Biden, a Democrat, and Republican former President Donald Trump will both want strong showings in their separate nominating contests. Michigan is a battleground state expected to play a decisive role in the head-to-head Nov. 5 election.

Many in the large Arab American community are outraged, along with some progressive Democrats, over what they assert is Biden's unwavering support for Israel's Gaza offensive in which tens of thousands of Palestinians have been killed.

Late on Monday, Biden said Israel had agreed to halt military activities in Gaza for the Muslim holy month of Ramadan expected to begin on the evening of March 10, as Hamas studied a draft for a truce that includes a prisoner-hostage exchange.

The effect on the vote in Michigan remained to be seen.

In the run-up to the primary vote, Rashida Tlaib, a Michigan Democratic congresswoman and Palestinian American, had urged Democratic primary voters to not vote for Biden on Tuesday and to instead mark "uncommitted" on their ballots.

The uncommitted campaign, backed by Arab American leaders, won support, including in Dearborn, a city where nearly 55% of its 110,000 residents are of Middle Eastern or North African ancestry, most of them Arab, says the U.S. Census Bureau.

On Sunday, Michigan Governor Gretchen Whitmer, a Democrat, pushed back against the uncommitted campaign. She warned that if Democrats failed to support Biden, it could hand the swing state and the country to Trump in November.

"It's important not to lose sight of the fact that any vote that's not cast for Joe Biden supports a second Trump term," Whitmer told CNN's "State of the Union."

She reminded people of Trump's travel ban on people from Muslim countries when he was president. "A second Trump term would be devastating," Whitmer said.

Waleed Shahid, a senior Democratic strategist and adviser to the Listen to Michigan group behind the uncommitted vote, said: "When voters choose uncommitted over President Biden in this primary, what they're saying is we are uncommitted to President Biden's reelection until he stops funding Israel's war in Gaza."

A senior Biden campaign official said: "We're taking this seriously. The president himself has said repeatedly that he hears these demonstrators and that he thinks that their cause is important."

The official added: "This is not a cause for panic. Michigan is big and has many different constituencies and overall, we have a good story to tell there."

On Feb. 1, Biden won a strong pledge of support from union autoworkers, a Michigan voting bloc no less crucial to his reelection bid. The state is home to nearly 20% of all U.S. auto production, more than any state in the country.

"We are going to keep highlighting the contrast between Biden and Trump and once that becomes clear, we fully expect these voters, who have walked away from Biden, to come back," said LaShawn English, UAW Director Region 1, which represents eight counties in Michigan.


Biden beat Trump in Michigan by 2.8 percentage points in the 2020 election. Trump beat Democrat Hillary Clinton there by less than one percentage point when he won the presidency in 2016. Those results explain why both candidates want to shore up support now.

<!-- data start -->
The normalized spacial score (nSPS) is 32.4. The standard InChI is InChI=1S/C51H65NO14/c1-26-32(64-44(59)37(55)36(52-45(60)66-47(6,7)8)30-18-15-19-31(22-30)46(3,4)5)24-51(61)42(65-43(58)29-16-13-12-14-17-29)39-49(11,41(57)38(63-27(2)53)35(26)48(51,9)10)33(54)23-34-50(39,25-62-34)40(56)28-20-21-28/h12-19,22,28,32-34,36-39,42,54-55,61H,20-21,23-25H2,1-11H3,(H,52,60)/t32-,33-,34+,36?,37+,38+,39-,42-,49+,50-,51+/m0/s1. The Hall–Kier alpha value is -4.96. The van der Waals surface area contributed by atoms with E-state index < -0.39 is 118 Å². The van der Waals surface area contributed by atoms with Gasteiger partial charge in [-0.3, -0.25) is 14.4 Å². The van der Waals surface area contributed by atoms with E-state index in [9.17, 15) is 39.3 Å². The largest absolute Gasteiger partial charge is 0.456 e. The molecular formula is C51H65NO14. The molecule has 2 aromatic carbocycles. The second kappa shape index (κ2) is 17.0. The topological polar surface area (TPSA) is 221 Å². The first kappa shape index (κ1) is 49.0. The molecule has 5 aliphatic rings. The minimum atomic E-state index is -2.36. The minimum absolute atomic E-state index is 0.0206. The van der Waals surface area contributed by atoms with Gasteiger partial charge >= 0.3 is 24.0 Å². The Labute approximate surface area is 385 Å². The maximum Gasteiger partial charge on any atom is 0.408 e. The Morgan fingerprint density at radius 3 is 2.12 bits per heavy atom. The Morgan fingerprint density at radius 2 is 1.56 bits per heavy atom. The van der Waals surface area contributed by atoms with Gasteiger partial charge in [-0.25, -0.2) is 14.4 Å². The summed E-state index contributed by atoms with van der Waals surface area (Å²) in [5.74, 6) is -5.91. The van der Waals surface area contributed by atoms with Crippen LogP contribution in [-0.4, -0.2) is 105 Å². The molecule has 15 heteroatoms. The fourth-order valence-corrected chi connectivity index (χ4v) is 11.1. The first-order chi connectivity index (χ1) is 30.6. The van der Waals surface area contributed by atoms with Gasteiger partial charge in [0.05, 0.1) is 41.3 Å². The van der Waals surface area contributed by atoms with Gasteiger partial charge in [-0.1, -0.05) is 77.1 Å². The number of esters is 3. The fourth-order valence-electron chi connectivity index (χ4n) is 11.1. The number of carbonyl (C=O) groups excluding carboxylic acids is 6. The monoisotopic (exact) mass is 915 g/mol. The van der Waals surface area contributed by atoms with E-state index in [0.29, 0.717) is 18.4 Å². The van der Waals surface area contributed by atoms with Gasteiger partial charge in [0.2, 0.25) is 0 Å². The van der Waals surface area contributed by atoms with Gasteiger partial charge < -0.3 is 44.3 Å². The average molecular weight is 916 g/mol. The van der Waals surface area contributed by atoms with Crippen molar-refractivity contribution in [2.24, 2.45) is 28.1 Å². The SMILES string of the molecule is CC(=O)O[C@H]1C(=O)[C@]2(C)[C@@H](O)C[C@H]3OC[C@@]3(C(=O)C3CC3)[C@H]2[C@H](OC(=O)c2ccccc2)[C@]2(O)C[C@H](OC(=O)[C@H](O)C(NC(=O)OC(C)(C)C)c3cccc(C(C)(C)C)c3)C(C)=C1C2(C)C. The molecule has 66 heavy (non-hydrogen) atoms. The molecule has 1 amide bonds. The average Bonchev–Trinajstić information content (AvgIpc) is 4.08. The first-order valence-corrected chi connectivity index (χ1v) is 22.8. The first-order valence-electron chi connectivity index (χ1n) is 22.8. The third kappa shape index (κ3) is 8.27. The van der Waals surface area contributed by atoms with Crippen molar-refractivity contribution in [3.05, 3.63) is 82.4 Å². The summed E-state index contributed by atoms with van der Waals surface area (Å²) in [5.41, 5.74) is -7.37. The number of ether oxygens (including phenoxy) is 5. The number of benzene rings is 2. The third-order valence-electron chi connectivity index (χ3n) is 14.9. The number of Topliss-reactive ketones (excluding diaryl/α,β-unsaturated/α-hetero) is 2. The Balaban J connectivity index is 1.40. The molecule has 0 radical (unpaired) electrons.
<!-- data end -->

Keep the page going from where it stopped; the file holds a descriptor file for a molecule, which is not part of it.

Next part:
"Those who are pushing for the uncommitted vote for Tuesday should be careful what they wish for because Biden is trailing Trump in our statewide polls in Michigan. Biden is underperforming right now, and this uncommitted movement could hurt him in November," said Bernie Porn, president of Michigan-based research firm EPIC-MRA.

Hamas fighters infiltrated Israel on Oct. 7, killing about 1,200 people on the deadliest day for Israel in its 75-year-old history and taking some 240 hostages back to Hamas-ruled Gaza, according to Israeli tallies.

In the four months since, Palestinian authorities say Israel has killed nearly 30,000 people in Gaza and displaced most of its 2.3 million people. Israeli leaders say they remain committed to wiping out Hamas.

Biden has been supportive of Israel while pushing for more humanitarian aid to Gaza and has faced criticism from some Democrats for not backing a ceasefire in the Palestinian territory,

On the Republican side, Michigan this year will allocate its delegates to July's party convention based on both Tuesday's primary, open to all voters, and a March 2 caucus in which active party members choose the nominee.

Beset by chaos among warring factions, the Michigan Republican Party will hold competing caucus meetings on March 2. Nonetheless, Trump is expected to easily win the Tuesday primary and the March 2 caucuses. Opinion polls show him holding an average statewide lead of nearly 57 percentage points over rival Nikki Haley, says the poll tracking website FiveThirtyEight.

The results in Michigan will be watched to see how much Trump struggles to attract large numbers of moderates and traditional Republicans, voters he will likely need to win back the White House in November.

Trump has soundly defeated Haley in all the nominating contests so far, but Haley has performed well with moderate voters, exposing a potential vulnerability for Trump in the general election.

After losing to Trump in Saturday's primary in South Carolina, her home state, Haley vowed to carry on despite having no clear path to the nomination. She campaigned in Michigan on Monday and will visit many of the 15 states that vote on March 5, known as "Super Tuesday."

(Reporting by Nandita Bose in Detroit and Tim Reid in Washington; Editing by Howard Goller)

By Nandita Bose and Tim Reid